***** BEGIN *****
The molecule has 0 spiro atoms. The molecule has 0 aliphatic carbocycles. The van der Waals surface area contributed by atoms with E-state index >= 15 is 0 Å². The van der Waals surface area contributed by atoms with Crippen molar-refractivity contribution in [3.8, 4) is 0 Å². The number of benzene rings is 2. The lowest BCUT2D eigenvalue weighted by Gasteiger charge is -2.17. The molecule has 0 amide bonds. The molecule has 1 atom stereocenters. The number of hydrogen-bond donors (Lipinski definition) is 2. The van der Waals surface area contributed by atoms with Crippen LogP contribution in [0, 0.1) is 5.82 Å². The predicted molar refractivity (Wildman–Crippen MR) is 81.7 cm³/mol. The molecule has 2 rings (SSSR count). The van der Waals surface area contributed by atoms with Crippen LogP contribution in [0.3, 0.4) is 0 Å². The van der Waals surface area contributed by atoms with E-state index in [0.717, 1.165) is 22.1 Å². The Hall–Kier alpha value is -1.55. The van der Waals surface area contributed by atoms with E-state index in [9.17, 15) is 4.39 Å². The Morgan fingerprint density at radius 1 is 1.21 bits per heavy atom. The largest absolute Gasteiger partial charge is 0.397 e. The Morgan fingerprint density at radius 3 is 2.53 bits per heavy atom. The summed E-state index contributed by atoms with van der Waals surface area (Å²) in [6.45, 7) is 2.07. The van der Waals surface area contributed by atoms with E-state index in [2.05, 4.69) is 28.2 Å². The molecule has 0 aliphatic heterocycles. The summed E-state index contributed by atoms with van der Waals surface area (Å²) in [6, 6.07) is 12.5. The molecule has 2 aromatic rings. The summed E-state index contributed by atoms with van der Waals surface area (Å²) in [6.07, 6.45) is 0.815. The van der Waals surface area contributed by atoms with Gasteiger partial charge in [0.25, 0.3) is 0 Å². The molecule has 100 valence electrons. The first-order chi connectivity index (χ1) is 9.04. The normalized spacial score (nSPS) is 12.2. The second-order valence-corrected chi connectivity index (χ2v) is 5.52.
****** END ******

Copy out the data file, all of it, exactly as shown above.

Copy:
The molecule has 0 spiro atoms. The molecule has 0 aliphatic carbocycles. The van der Waals surface area contributed by atoms with E-state index >= 15 is 0 Å². The van der Waals surface area contributed by atoms with Crippen molar-refractivity contribution in [3.8, 4) is 0 Å². The number of benzene rings is 2. The lowest BCUT2D eigenvalue weighted by Gasteiger charge is -2.17. The molecule has 0 amide bonds. The molecule has 1 atom stereocenters. The number of hydrogen-bond donors (Lipinski definition) is 2. The van der Waals surface area contributed by atoms with Crippen LogP contribution in [0, 0.1) is 5.82 Å². The predicted molar refractivity (Wildman–Crippen MR) is 81.7 cm³/mol. The molecule has 2 rings (SSSR count). The van der Waals surface area contributed by atoms with Crippen LogP contribution in [0.3, 0.4) is 0 Å². The van der Waals surface area contributed by atoms with E-state index in [0.717, 1.165) is 22.1 Å². The Hall–Kier alpha value is -1.55. The van der Waals surface area contributed by atoms with E-state index in [9.17, 15) is 4.39 Å². The Morgan fingerprint density at radius 1 is 1.21 bits per heavy atom. The largest absolute Gasteiger partial charge is 0.397 e. The Morgan fingerprint density at radius 3 is 2.53 bits per heavy atom. The summed E-state index contributed by atoms with van der Waals surface area (Å²) in [6.45, 7) is 2.07. The van der Waals surface area contributed by atoms with E-state index in [2.05, 4.69) is 28.2 Å². The molecule has 0 aliphatic heterocycles. The summed E-state index contributed by atoms with van der Waals surface area (Å²) in [6, 6.07) is 12.5. The molecule has 2 aromatic rings. The summed E-state index contributed by atoms with van der Waals surface area (Å²) in [6.07, 6.45) is 0.815. The van der Waals surface area contributed by atoms with Gasteiger partial charge in [0.25, 0.3) is 0 Å². The molecule has 100 valence electrons. The first-order chi connectivity index (χ1) is 9.04. The normalized spacial score (nSPS) is 12.2. The second-order valence-corrected chi connectivity index (χ2v) is 5.52.